This is definitely the point where people who enjoyed the original Hunter x Hunter must stop hoping the remake will grow to be like the original. And, honestly, I am perfectly fine with that. (Having not read the manga, I of course cannot speculate on how close or far this show is striking to that, but I’d wager that people should stop having expectations there, too.)
The scene where Killua rips the heart out of the mass murderer’s chest is a prime example of the new Hunter x Hunter striking a different tone with the same material. On a practical level, the show airs in the morning in Japan — prime time for children — so of course the show cannot be too violent and bloody (though I think it’s kind of a small miracle that the show is as dark as it is). The way the remake stands at the precipice of violence while not diving headlong into it both keep the creators somewhat safe from potentially outraged parents and gives the violence a noticeably different tone than the original series, which fits in with how the remake has this weirdly lighthearted tone in what is kind of a fucked-up world.
Mostly I refer to the bag in which Killua keeps the mass murderer’s heart. In the original, Killua does basically the same thing, and the initial result is about as violent. However, the heart is also shown pumping away in full view, whereupon Killua just straight up crushes it into a bloody mess. To me, this is where the original and remake have something in common: This action, and the murderer’s reaction to it, comes off as darkly comic. The reaction to it is less “Wow, Killua just killed that man — he’s a murderer!” and more “HOLY FUCKING SHIT, HE RIPPED THAT GUY’S HEART OUT . . . AND IS IT STILL BEATING?! AHAHAHAHA”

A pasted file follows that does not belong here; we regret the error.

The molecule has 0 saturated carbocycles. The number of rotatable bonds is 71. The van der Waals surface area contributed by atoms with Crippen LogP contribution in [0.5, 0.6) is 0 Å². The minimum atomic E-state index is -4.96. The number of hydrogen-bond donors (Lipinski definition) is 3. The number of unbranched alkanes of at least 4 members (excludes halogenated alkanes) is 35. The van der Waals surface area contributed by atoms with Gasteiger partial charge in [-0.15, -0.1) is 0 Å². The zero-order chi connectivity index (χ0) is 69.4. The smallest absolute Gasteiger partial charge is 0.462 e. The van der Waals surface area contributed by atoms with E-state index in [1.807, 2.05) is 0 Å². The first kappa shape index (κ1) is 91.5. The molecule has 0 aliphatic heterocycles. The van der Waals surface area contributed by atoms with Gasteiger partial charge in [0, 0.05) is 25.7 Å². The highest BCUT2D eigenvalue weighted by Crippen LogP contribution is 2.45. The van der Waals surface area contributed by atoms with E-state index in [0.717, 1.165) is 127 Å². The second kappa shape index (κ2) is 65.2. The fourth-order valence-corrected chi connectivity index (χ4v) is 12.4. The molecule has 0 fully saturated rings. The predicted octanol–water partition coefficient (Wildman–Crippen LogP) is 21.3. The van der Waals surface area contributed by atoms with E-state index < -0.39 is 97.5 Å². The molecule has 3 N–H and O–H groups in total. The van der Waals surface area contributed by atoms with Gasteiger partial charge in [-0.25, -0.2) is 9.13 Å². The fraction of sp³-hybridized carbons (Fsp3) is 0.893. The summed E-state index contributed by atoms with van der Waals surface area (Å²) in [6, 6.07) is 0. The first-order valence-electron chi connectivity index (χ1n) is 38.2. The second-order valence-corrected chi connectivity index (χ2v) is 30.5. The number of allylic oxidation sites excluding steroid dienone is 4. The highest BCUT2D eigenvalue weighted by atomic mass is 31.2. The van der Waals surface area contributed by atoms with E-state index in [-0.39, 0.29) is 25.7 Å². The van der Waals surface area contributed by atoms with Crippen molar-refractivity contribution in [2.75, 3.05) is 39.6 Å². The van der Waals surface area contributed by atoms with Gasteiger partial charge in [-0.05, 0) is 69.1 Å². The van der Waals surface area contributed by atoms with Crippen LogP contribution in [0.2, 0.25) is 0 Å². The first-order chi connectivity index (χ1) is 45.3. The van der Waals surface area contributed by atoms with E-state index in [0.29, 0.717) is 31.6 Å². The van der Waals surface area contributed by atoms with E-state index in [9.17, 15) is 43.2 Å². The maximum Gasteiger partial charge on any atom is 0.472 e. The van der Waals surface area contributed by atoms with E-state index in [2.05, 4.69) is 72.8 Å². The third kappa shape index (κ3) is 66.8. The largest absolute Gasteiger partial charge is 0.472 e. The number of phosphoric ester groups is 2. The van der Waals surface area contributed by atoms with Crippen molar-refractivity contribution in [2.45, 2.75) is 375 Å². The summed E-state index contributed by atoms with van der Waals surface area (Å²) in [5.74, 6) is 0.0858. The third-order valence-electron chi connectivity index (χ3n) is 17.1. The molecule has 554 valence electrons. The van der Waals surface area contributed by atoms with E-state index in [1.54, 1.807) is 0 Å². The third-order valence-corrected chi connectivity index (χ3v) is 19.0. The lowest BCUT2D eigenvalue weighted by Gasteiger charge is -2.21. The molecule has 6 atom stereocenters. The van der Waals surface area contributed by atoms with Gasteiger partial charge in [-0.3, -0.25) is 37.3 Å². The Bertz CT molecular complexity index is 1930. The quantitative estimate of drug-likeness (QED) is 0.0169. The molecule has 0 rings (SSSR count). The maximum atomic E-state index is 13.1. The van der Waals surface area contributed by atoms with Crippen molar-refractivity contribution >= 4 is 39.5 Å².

This seems intentional. The guy’s heart continues to beat, and he actually reaches for it, as if getting the heart back into his body will keep him alive. And when the guy’s heart stops, he dies, too, as if there is still some sort of connection between him and his heart. That is some stone cold black humor right there; I laughed my ass off when I saw it for the first time, and I laughed here, too. And — this is where the bag comes in — I may have laughed more here. The very fact that Killua has a bag ready in which to deposit this dude’s heart is hilarious in and of itself. Again, as a practicality, the bag exists to hide the heart from the (presumably child-dominated) audience. But it adds another weird twist of humor to what is supposed to be a somber action.
Killua putting the bag back in the murderer’s palm is kind of hilarious, too. It’s less a sign of respect than it is Killua saying, “Yeah, I totally don’t need this stupid thing anymore. Here you go!” And then Killua immediately challenges the second-most dangerous opponent to come get some, and seems disappointed when he doesn’t take the bait. Oh, Killua, you are so delightfully bloodthirsty. But the funniest reaction of all is probably from Gon, who could not give less of a shit that his new best friend is a psychopathic murder, and immediately wants to pass the time with him by playing games. Gon, you are just as crazy as Killua.
Contrast this tone with the original series: While the heart-ripping has that somewhat humorous twist I wrote about earlier, it’s definitely played much more seriously. (You can watch it here if you’re curious. It’s at about 19:00 in the video.) The music is the track in the original series reserved for exciting, dangerous action. The “ohhhhhhhh fuuuuuuuuuuuck” reactions are drawn out just a bit more. And while the dialogue afterward is largely the same, Killua’s facial expressions and the way he is framed mark him less as a psychopathic, playful child (like the remake) and more as a badass in miniature. Much like most of the original, the same events are played off as more somber and serious. That’s the divide between the two series, and I doubt it will be something that is reconciled, for better or worse.
Also, Leorio is a god damn pervert.